Mobile device management (MDM) solutions for Bring Your Own Device (BYOD) programs have always been sensitive territory, because this is where personal and corporate technology intersects. I recently spent some time trying MokaFive for iOS, and I found it to be a flexible MDM solution that can adapt to the changing requirements of a BYOD program.
MokaFive for iOS creates a secure container on an iPad or iPhone called a LiveData container. This is ideal for BYOD, because the end user maintains control over their Angry Birds, music, and personal email, while corporate data, network access, and apps sit securely in an encrypted container.
Using the MokaFive app
The MokaFive app is a free download from the App Store. Using it on an iPad or other iOS device requires a MokaFive server installation. Organizations could install the app as part of an onboarding process, but it would be just as easy to direct users to download the app and login to get started.
MokaFive includes the following features:
- Connection to secure corporate file shares
- A corporate IT managed LiveData container to safeguard corporate data on a personal iOS device
- Local file cache for offline access to documents
Figure A shows the MokaFive trial site open in the MokaFive app:
Documents in MokaFive.
The MokaFive app also offers native support for PDF documents with annotation capabilities, including markup, sticky notes, and various stamps to mark a document as draft or confidential. Using this native support means you can keep all document access within the LiveData Container. Figure B shows a PDF document open in the MokaFive app:
PDF open in MokaFive.
The benefit of using the native PDF support in MokaFive vs. Adobe Reader is that all of the document editing takes place inside the secure container.
MokaFive for iOS also supports the offline caching of corporate documents within the secure container. However, it’s not as user friendly as Alfresco Mobile and requires some back end setup to make-work.
MokaFive user settings
While the MokaFive user settings aren’t too sensitive, I still think that organizations need to have some training, standards, and documentation about such settings. This will help with user/help desk communications and build further BYOD user self-sufficiency.
MokaFive app users can access the following application settings:
- Local Storage for setting maximum file size and device storage
- Passcode Lock
- Network settings
Settings also include the user and console names. Figure C shows the MokaFive app settings:
MokaFive app settings.
MokaFive and SharePoint
If your organization is standardized on SharePoint, you might be looking at Harmon.ie or one of the other top SharePoint apps for the iPad to outfit your BYOD users. MokaFive supports direct access via the mobile browser to SharePoint sites on your corporate network, provided you have sufficient privileges. This SharePoint access doesn’t require a VPN.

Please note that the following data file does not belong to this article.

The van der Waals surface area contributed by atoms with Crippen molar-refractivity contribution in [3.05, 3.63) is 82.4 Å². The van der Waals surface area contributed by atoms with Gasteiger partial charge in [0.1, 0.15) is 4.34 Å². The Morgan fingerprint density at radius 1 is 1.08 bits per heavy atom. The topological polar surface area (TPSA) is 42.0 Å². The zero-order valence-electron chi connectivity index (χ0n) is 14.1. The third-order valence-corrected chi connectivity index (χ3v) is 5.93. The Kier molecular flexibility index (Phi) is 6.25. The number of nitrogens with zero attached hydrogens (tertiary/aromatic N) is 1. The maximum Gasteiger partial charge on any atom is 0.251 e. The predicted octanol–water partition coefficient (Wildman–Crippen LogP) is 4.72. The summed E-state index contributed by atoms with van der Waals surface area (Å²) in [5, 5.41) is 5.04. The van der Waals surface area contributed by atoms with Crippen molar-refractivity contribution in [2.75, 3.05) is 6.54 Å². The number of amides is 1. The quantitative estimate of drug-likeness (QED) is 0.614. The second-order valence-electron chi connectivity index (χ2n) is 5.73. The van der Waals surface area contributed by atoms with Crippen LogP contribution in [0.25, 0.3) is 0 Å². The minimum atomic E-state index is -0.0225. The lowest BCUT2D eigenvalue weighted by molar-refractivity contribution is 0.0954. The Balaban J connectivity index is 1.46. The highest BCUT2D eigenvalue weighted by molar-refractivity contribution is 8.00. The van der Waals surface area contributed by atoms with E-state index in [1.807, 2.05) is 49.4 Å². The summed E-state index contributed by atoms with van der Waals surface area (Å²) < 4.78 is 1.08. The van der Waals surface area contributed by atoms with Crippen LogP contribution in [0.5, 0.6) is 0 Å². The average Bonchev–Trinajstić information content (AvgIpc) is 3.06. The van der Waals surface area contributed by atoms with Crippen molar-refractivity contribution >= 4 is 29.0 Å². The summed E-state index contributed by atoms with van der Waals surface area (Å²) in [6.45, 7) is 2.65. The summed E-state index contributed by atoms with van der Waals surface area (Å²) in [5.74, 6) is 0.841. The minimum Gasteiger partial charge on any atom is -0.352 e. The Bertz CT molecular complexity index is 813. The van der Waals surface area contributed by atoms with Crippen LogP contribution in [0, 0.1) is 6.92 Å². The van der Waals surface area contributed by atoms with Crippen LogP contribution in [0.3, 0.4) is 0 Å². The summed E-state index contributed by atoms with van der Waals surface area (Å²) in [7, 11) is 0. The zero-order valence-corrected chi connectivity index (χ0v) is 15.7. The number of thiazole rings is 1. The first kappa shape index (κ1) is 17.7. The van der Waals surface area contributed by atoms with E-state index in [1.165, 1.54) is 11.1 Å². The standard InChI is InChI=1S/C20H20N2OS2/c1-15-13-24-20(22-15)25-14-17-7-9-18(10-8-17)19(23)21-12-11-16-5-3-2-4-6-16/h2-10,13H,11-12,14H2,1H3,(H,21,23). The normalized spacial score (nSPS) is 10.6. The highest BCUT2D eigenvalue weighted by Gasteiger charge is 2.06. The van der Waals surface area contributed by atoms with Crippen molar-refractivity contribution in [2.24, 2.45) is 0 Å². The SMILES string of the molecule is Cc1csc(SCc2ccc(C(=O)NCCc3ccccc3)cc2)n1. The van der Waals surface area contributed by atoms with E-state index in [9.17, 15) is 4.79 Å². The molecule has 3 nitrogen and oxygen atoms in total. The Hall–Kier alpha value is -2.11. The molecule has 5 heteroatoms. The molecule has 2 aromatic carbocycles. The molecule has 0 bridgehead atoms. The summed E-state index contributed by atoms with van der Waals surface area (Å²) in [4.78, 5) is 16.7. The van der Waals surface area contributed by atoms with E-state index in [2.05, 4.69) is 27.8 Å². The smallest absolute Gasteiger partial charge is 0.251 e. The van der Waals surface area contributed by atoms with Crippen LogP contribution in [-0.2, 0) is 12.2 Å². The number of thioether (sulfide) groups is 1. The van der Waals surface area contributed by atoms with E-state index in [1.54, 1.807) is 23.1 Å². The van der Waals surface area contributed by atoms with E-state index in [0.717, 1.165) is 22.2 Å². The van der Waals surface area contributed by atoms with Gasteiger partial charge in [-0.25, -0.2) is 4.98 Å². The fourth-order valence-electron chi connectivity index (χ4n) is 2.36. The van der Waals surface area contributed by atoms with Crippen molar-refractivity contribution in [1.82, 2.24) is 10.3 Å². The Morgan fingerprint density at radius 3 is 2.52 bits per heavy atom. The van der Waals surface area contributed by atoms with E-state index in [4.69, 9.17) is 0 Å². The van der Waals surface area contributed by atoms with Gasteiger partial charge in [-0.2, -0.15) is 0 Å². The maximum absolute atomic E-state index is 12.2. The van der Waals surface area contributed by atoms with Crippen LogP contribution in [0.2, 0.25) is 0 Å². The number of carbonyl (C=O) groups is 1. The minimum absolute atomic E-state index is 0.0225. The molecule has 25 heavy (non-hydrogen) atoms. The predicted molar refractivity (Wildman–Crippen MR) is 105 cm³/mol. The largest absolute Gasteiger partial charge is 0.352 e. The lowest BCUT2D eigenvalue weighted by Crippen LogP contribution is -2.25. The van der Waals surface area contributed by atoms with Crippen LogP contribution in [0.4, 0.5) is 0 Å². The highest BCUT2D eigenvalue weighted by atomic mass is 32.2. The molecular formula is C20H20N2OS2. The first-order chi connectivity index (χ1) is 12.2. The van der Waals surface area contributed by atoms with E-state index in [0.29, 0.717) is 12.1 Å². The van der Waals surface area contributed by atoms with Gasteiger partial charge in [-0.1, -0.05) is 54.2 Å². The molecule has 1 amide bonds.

While I didn’t have the opportunity to test SharePoint access through MokaFive, such an option in an MDM solution could be appealing to an organization that relies on SharePoint. However, during my testing of SharePoint apps on the iPad, I found them generally much easier to use than browser-based access to a SharePoint site.
MokaFive does a good job of providing centralized management tools and over 30 management and security policies. Administrators also get the option to specify if/how data is shared outside of the LiveData container, whether it’s saving the data to the local device or sending it to another user.
When I was testing the MokaFive backend, I was prompted to download a client app, which seemed a bit archaic. However, this was only part of the test drive — not their customer solution. As with any trial, be sure to ask questions.
And while I see flexible settings to be a plus for an MDM solution, in the wrong hands, it can be a con as well. I’ve seen security policies go to the extreme, with IT management having the attitude to wait until enough people complain to throttle back on policies. The flexible policies in a platform like MokaFive could lead to the same thing, unless there are some overarching BYOD guidelines to help make those security policy decisions for the organization and communicate them to the end-user community.
As a solution, MokaFive for iOS focuses on managing corporate data, not the physical BYOD device. While this is the approach you want for an MDM solution, it might be counterintuitive to some people in your organizations. Thus, MokaFive or even general MDM training and explanations might be required, depending on your management and user community.
MokaFive delivers a very usable client app that shouldn’t require too much of a learning curve for newer users. They are flexible and policy driven. Ultimately, this makes it less of a hassle to execute the inevitable changes as lessons learned from supporting BYOD users and other business requirements dictate policy changes.
TechRepublic and ZDNet delve deeper into this topic in a special report page: BYOD and the Consumerization of IT.